updated 6/8/2010 4:51:58 PM ET 2010-06-08T20:51:58

Four Russian soldiers have been charged with stealing bank cards from the wreckage of the plane crash that killed Polish President Lech Kaczynski and 95 others, prosecutors said Tuesday.

The soldiers used at least one of the cards to withdraw 60,345 rubles (about $2,000), the federal Investigative Committee said in a statement.

The thefts had angered Poles, who were outraged that someone would try to profit from a crash that wiped out much of their nation's military and civilian leadership. The incident threatened to strain the good working relationship formed between Russians and Poles in the aftermath of the April 10 crash.

But by Tuesday, with the suspects identified and charged, the two Slavic nations appeared to be putting the matter behind them.

Polish government spokesman Pawel Gras apologized for initially blaming the theft on an elite Russian police force and even made a point of switching into Russian for his apology.

"Please forgive me, it was a simple mistake," Gras said at a news conference in Warsaw. He thanked the police for their help in securing the crash site.

The soldiers were attached to the airport in the western Russian city of Smolensk, where the plane carrying Kaczynski crashed while landing in heavy fog. The president was leading a high-ranking delegation to a memorial ceremony for Polish prisoners of war massacred by Soviet secret police at the start of World War II.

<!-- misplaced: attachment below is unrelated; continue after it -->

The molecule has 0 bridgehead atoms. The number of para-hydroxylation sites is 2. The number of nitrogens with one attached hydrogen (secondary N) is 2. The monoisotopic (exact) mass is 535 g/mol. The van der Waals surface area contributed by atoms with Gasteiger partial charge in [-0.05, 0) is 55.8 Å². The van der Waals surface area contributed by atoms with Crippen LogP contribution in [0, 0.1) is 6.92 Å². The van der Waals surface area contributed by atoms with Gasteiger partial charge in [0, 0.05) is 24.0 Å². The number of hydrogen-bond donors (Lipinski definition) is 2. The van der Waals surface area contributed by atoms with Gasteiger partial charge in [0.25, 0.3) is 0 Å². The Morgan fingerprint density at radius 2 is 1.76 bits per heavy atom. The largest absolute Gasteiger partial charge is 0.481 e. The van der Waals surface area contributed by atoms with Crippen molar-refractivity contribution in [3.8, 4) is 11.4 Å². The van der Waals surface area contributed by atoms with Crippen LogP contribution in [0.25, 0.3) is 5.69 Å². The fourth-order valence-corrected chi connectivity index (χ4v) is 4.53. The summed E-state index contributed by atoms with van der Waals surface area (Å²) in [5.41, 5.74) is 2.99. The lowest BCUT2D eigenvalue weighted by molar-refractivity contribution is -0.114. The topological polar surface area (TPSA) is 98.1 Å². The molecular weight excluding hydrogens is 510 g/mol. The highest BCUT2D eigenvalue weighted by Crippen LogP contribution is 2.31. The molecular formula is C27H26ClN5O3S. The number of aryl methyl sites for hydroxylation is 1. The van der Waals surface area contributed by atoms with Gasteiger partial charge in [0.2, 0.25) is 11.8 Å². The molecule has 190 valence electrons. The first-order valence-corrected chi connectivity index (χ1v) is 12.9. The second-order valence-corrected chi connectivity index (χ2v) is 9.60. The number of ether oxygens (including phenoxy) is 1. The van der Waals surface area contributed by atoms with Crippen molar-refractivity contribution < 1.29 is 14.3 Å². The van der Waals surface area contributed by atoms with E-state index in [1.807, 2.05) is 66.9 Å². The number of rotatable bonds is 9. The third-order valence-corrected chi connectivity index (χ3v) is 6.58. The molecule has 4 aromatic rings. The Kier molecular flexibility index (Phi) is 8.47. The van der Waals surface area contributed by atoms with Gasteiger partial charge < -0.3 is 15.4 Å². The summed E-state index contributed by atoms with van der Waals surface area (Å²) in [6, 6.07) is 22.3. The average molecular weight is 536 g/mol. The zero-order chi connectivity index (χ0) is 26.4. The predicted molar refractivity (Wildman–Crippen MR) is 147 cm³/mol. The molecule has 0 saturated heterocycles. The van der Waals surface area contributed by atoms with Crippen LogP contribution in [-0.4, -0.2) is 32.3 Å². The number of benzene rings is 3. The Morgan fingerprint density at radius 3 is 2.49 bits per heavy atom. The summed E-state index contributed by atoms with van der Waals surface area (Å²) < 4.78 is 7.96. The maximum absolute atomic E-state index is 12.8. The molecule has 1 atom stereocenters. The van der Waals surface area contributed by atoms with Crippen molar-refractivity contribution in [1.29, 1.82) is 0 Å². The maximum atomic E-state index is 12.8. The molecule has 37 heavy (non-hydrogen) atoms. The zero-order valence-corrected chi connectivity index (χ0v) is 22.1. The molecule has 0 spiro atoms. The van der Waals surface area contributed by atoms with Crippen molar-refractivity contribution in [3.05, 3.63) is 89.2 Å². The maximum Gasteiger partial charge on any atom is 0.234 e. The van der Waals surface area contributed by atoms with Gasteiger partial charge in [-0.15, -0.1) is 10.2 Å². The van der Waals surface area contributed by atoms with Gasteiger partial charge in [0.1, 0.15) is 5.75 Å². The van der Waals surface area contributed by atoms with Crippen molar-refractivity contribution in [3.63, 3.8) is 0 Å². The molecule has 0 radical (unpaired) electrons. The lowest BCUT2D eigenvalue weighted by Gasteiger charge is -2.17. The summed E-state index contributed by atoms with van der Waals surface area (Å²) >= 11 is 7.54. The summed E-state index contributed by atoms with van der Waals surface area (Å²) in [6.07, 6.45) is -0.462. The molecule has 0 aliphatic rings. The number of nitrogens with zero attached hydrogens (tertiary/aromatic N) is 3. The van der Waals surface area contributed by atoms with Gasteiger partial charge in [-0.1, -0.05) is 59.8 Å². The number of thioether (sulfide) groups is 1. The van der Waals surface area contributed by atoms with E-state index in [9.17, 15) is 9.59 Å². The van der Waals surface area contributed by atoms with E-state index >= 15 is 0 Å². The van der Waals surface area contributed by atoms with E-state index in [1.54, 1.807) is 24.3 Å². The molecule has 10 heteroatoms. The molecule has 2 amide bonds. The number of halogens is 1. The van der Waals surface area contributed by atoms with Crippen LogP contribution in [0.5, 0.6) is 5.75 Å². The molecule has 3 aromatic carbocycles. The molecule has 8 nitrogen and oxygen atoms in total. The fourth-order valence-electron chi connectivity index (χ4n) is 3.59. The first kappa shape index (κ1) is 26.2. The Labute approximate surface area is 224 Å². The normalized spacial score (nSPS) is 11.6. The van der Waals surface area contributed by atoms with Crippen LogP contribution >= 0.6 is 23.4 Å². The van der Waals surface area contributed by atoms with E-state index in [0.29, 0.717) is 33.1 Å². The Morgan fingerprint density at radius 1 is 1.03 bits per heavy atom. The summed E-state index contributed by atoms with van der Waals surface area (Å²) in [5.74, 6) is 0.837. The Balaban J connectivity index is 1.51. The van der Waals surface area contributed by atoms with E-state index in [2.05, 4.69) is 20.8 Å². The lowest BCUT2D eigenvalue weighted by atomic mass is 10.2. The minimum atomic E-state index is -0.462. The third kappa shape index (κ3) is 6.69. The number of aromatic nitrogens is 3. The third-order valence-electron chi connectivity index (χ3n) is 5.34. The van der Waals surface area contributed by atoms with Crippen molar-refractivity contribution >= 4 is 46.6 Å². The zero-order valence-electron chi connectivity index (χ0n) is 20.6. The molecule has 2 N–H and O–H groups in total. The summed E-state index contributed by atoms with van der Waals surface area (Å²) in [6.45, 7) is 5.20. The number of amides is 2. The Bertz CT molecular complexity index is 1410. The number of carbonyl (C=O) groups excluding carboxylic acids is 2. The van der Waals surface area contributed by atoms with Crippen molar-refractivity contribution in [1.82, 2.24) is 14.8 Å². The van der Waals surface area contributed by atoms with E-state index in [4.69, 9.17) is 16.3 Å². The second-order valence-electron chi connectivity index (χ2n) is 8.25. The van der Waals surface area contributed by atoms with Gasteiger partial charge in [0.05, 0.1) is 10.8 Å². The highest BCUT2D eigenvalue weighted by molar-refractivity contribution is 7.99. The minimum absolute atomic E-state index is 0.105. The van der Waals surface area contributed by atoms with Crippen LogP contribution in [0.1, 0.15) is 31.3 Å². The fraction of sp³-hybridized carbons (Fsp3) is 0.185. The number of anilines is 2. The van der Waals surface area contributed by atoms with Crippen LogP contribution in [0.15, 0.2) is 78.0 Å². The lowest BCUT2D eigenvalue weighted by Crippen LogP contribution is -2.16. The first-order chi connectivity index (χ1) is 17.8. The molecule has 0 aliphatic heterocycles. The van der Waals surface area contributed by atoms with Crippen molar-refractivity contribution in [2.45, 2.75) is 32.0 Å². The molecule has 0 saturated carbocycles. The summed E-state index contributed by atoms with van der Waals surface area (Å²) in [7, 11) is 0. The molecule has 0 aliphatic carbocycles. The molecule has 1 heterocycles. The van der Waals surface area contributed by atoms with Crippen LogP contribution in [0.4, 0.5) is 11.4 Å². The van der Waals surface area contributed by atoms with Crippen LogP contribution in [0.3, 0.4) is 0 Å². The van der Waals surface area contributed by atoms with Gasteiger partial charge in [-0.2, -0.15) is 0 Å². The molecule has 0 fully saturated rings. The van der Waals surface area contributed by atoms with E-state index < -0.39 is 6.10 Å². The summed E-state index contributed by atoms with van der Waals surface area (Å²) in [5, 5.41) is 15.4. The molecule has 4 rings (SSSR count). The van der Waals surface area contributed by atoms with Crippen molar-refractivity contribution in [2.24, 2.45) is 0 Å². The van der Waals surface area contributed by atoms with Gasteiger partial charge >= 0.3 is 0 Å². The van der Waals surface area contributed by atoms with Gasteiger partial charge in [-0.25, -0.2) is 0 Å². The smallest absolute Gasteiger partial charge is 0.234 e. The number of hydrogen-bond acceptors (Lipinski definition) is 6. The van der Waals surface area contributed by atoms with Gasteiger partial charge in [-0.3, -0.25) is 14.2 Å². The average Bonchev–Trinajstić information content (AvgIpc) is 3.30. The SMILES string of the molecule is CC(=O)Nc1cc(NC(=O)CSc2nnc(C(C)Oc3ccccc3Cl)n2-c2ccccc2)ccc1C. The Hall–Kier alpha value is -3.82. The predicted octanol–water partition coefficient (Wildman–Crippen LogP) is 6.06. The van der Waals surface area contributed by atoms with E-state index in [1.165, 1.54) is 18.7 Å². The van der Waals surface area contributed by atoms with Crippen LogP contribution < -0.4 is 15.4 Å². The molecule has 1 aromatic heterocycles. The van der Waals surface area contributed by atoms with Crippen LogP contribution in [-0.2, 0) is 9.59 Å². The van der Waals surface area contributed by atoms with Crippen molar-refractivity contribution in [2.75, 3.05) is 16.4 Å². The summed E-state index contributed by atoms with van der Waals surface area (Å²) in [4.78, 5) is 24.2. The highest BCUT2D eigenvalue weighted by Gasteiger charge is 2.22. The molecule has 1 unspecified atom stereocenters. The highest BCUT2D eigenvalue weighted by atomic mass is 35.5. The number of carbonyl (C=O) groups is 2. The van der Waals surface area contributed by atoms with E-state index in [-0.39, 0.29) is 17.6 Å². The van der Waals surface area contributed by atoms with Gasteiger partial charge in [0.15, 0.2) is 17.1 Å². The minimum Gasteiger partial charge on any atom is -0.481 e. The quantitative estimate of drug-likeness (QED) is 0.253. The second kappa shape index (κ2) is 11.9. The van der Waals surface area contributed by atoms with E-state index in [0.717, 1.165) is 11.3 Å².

"The four suspects have admitted their guilt and are actively cooperating with investigators," the Investigative Committee statement said.

Russia's Defense Ministry spokesman Alexei Kuznetsov was quoted by Russian news agencies as saying Tuesday that the ministry will apologize and return the stolen money once the soldiers' guilt is proven in court.

The four soldiers were identified as Artur Pankratov, Igor Pustovar, Yury Sankov and Sergei Syrov. All but Pustovar had prior criminal records, the statement said. They face up to five years in prison if convicted.

Copyright 2010 The Associated Press. All rights reserved. This material may not be published, broadcast, rewritten or redistributed.

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